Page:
Fractals for the Classroom: Strategic Activities Volume Three (Google eBook)

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Springer Science & Business Media, Mar 1, 1999 - Education - 107 pages
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This third and final volume of Strategic Activities on fractal geometry and chaos theory focuses upon the images that for many people have provided a compelling lure into an investigation of the intricate properties embedded within them. By themselves the figures posses fascinating features, but the mechanisms by which they are formed also highlight significant approaches to modeling natural processes and phenomena. The general pattern and specific steps used to construct a fractal image illustrated throughout this volume, comprise an iterated function system. The objective of this volume is to investigate the processes and often surprising results of applying such systems. These strategic activities have been developed from a sound instructional base, stressing the connections to the contemporary curriculum as recommended in the National Council of Teachers of Mathematics' Curriculum and Evaluation Standards for School Mathematics. Where appropriate, the activities take advantage of the technological power of the graphics calculator. The contents of this volume joined with the details contained in the prior two books. Together they provide a comprehensive survey of fractal geometry and chaos theory. The dynamic nature of the research and the experimental characteristics of related applications provides an engaging paradigm for classroom activity.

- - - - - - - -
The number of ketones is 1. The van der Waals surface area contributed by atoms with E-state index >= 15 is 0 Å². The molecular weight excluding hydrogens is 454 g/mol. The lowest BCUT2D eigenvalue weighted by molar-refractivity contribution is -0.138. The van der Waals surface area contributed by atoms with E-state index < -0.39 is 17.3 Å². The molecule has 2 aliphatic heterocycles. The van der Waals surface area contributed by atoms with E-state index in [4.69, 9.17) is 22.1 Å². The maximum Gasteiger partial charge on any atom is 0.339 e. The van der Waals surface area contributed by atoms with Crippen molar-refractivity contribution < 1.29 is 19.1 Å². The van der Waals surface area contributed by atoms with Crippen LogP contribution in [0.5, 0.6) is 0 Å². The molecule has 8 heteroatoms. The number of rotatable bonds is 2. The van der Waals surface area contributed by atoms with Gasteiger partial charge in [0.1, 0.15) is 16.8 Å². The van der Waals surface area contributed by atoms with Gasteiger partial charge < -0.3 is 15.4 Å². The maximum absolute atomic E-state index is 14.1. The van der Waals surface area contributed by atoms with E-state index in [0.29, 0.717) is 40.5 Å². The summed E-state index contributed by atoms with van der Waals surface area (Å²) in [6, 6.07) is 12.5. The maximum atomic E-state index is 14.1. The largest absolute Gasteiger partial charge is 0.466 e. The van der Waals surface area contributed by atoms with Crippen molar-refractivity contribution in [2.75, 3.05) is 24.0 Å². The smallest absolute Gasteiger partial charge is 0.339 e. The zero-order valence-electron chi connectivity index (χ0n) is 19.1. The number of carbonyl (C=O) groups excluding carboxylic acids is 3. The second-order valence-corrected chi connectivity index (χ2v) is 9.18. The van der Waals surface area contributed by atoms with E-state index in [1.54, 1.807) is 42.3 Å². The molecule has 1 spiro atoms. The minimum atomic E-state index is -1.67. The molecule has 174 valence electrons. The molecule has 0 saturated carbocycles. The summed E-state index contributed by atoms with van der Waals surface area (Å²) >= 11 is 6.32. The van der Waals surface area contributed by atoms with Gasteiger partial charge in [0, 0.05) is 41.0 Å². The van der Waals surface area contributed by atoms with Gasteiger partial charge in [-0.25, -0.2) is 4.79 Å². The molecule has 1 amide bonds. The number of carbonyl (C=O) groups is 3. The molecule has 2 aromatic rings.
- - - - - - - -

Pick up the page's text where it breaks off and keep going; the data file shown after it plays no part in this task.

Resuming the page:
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Contents

IV
xii
V
1
VI
37
Copyright

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Page x - The mathematics curriculum should include investigation of the connections and interplay among various mathematical topics and their applications so that all students can — use and value the connections among mathematical topics; use and value the connections between mathematics and other disciplines.
Page x - One interpretation of the reform vision of school mathematics presented by the National Council of Teachers of Mathematics in its Curriculum and Evaluation Standards for School Mathematics...
Page xiv - ... hopeful and constructive in approach, though taking a clear look at debit sides; and (5) to offer possible solutions for a free citizen's choice. All of us here know that no kind of education or learning is actually an end in itself, but rather should suggest how doors may be opened to a richer life, to a better understanding and appreciation of the world in which we live. All subjects presented on TV should be vital to the viewer, and rewarding in further investigation on his own initiative....

References to this book

Explaining Chaos
Peter Smith
Limited preview - 1998
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About the author (1999)

Peitgen-Florida Atlantic University, Boca Raton, and University of Bremen, Germany

Jurgens-University of Bremen, Germany

Saupe-University of Freiburg, Germany

Maletsky-Montclair State University, Upper Montclair, NJ

Perciante-Wheaton College, IL